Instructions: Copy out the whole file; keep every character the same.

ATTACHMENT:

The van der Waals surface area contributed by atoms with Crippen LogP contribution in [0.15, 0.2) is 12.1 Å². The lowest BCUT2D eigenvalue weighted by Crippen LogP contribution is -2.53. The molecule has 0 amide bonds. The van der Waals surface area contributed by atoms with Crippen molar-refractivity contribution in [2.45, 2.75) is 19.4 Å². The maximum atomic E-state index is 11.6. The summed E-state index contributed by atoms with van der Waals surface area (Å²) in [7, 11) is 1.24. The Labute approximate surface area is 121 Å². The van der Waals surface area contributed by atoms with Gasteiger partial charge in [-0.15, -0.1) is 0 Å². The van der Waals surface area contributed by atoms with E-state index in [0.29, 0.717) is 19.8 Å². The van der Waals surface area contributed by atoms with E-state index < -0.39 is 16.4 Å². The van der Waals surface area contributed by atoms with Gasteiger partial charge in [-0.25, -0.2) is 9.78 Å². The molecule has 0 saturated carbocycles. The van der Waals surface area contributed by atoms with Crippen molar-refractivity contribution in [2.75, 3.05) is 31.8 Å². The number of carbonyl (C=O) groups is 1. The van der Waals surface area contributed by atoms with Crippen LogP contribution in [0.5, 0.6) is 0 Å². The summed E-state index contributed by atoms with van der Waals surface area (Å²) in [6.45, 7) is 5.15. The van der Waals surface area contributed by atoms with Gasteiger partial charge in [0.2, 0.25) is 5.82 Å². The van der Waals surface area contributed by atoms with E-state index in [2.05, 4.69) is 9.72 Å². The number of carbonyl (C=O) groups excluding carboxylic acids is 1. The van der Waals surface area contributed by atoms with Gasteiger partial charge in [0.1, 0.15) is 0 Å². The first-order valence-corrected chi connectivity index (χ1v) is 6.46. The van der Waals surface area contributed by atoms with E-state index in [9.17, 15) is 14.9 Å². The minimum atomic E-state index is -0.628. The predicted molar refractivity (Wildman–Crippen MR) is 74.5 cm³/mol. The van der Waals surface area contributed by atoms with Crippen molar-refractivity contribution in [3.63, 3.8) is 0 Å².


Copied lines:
The van der Waals surface area contributed by atoms with Crippen LogP contribution in [0.15, 0.2) is 12.1 Å². The lowest BCUT2D eigenvalue weighted by Crippen LogP contribution is -2.53. The molecule has 0 amide bonds. The van der Waals surface area contributed by atoms with Crippen molar-refractivity contribution in [2.45, 2.75) is 19.4 Å². The maximum atomic E-state index is 11.6. The summed E-state index contributed by atoms with van der Waals surface area (Å²) in [7, 11) is 1.24. The Labute approximate surface area is 121 Å². The van der Waals surface area contributed by atoms with Gasteiger partial charge in [-0.15, -0.1) is 0 Å². The van der Waals surface area contributed by atoms with E-state index in [0.29, 0.717) is 19.8 Å². The van der Waals surface area contributed by atoms with E-state index < -0.39 is 16.4 Å². The van der Waals surface area contributed by atoms with Gasteiger partial charge in [-0.25, -0.2) is 9.78 Å². The molecule has 0 saturated carbocycles. The van der Waals surface area contributed by atoms with Crippen molar-refractivity contribution in [2.75, 3.05) is 31.8 Å². The number of carbonyl (C=O) groups is 1. The van der Waals surface area contributed by atoms with Crippen LogP contribution in [0.5, 0.6) is 0 Å². The summed E-state index contributed by atoms with van der Waals surface area (Å²) in [6.45, 7) is 5.15. The van der Waals surface area contributed by atoms with Gasteiger partial charge in [0.2, 0.25) is 5.82 Å². The van der Waals surface area contributed by atoms with E-state index in [2.05, 4.69) is 9.72 Å². The number of carbonyl (C=O) groups excluding carboxylic acids is 1. The van der Waals surface area contributed by atoms with Gasteiger partial charge in [0.1, 0.15) is 0 Å². The first-order valence-corrected chi connectivity index (χ1v) is 6.46. The van der Waals surface area contributed by atoms with E-state index in [9.17, 15) is 14.9 Å². The minimum atomic E-state index is -0.628. The predicted molar refractivity (Wildman–Crippen MR) is 74.5 cm³/mol. The van der Waals surface area contributed by atoms with Crippen molar-refractivity contribution in [3.63, 3.8) is 0 Å².